Flora & Fauna
Due to its proximity to the Surface, at times separated by no more than a jagged gash across the icy ceiling, Phrōjhana sees visitors that from above with some regularity. Some are predators who have learned to come below to raid the geothermal chambers for prey, while others seek shelter from storms or Blight. At home in both freezing temperature and lethal zones of Blight, these creatures tend to be even more bizarre than those in Phrōjhana proper.Out in the Freeze, life is rare and alien. The things that live here make their home in nests of ice and in the heart of raging blizzards. Few know anything about them, but there are many superstitions. Some seem more like ice come to life than creatures of flesh and blood, so they are regarded as spirits, devils and god-beasts of the coldest parts of Phrōjhana.
Those who chose to come to Phrōjhana are invariably tough, independent-minded people who take a perverse pride in enduring all that the region inflicts on them. It is a hard life with the kind of mortality rate that breeds a certain kind of grim pragmatism: this is the way things are. Newcomers to the region learn that they will have to prove themselves to the locals, or be dismissed. Some settlements like Tah'loh have been established especially to exploit the resources of the region by its parent-city states. Ice, fish and other aquatic critter are shipped deeper into the caves, while tools, fuel and other cheaper kinds of foodstuffs are in turned imported to keep life going. Blubber from the Pahu Worms, furry centipede-like things that span several meters in length, can be turned into either food or oil. The recent discovery of several rich seams of rare gemstone has seen a recent influx of settlers to Phrōjhana, much to the locals dismay. Much of life in Phrōjhana revolves around the cold. Everything must account for it, from the tools to clothing and buildings. Locals bundle up in thick layers of clothing and have learned how to avoid the worst effects of the cold. There are many ways to freeze in Phrōjhana and most visitors suffer at least a few cases of frostbite before they learn.
Fortune & Frostbite
The Outer Shell The Outer Shell are the tunnels and caves nearest the surface, in some cases separated only by mere feet of stone. The grottoes are are smaller and support less life than those deeper down in Araea, though some must contend with visitors from the Surface. Read more about the Outer Shell
Ice-CuttingPhrōjhana does see enterprise from hunters to explorers, but its largest industry is that of ice-harvesting. Teams of harvesters cut large blocks of ice from glaciers or frozen lakes to be sold back in cities and settlements, for reasons that range from preserving food to chilling drinks or providing water. It is dangerous, unpleasant work, but at least Phrōjhana is not at risk of running out of it anytime soon.
Singing Ice Some ponds and lakes of black ice sing when disturbed. The ice cracks across a wide expanse and creates a tone that rings out across the water in eerie, otherworldly sound. Most consider it bad luck to hear such song - a practical superstition, as the ice is very thin. Others believe that the song holds secrets and use it as a form of divination. Either by tapping the frozen lake with special tools and dropping sacrifices on it, they listen to the tones and compare them to intricate charts to tell fortunes or decipher prophecy.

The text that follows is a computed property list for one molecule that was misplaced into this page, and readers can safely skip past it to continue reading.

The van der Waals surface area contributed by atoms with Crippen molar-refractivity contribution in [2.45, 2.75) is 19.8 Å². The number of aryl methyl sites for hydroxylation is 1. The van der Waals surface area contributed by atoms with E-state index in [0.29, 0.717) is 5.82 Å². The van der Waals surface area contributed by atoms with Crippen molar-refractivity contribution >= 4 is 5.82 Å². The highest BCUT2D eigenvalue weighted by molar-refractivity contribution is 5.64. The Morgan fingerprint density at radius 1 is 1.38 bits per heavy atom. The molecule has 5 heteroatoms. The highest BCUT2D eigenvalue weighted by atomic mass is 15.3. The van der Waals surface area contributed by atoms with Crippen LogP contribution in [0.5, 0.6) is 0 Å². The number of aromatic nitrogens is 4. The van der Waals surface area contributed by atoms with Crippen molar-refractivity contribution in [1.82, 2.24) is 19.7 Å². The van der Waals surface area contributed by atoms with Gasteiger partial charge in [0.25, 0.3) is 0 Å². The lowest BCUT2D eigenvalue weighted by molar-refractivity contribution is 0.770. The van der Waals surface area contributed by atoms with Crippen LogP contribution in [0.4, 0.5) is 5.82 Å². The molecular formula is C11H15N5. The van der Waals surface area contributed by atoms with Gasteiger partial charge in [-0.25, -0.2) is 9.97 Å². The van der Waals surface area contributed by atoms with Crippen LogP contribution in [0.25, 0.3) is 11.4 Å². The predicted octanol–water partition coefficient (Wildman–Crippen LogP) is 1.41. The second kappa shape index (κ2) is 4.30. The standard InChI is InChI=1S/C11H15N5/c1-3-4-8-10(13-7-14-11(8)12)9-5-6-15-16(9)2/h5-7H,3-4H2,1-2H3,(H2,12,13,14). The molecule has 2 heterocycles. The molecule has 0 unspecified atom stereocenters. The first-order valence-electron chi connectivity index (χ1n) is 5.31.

Steam TunnelsNot all of the Rime is so uniform and dead. Some parts of the Rime have tunnels near always shrouded in hot steam from springs and vents in the rock. These tunnels are often credited with restorative abilities that range from minor to miraculous, but many are content with enjoying the warmth. These tunnels are where the only place in the Rime where things grow. Barnacle-like fungi dot the walls while blood-red stalks sprout between them to grasp for the venting steam, while roaming beetles feed on either. Some are useful, but only a few of the plants here are readily edible.
The PalaceThe largest known cavern in the Freeze, if not all of Phrōjhana is known as the Palace. Deep in the heart of a glacier and carved by generations of monsters, the Palace is an enormous chamber of sheer ice. It spans several stories in height with multiple chambers and tunnels that connect to the central cavern. Tales persist that not all of the its architecture is made by claw or howling wind alone. Some say it is now desolate and abandoned. Those who have been there say otherwise.
Some parts of Phrōjhana is half-submerged beneath frigid water. Entire chasms in the Freeze are filled with water and some of the most dangerous travel ever done in Phrōjhana is by boat.
River AmāvAmāv is the largest single continous river in Phrōjhana and large lake. It is a common goal to reach the lake for prospectors, fishers and hunters, both for what the lake offers on its own as well as to access the river for quicker travel. One exit from the Rime leads directly into the subterranean river, making the ramshackle encampment there the only real port in Phrōjhana and perhaps the entire Outer Shell.
The NomadsPhrōjhana connect to the surface region of Hēla through multiple paths and its settlers have come into contact with the Phtangi Nomads. As long as they can remember, the Phtangi have made their homes not in the sheltered caves below, but on the wasteland Surface. They eke out a living from whatever they can, travelling across the arctic tundras on the back of their Goa Striders. The people in Phrōjhana have a complicated relationship with the Phtangi. There is little direct conflict, as the Phtangi seem remarkably reluctant to fight another human and so far, the Phrōjhana settlers have been content to trade and occasionally send aid to stricken tribes of Phtangi. Whether or not they should be let into the caves remain a matter of fierce debate.
by Diana Franco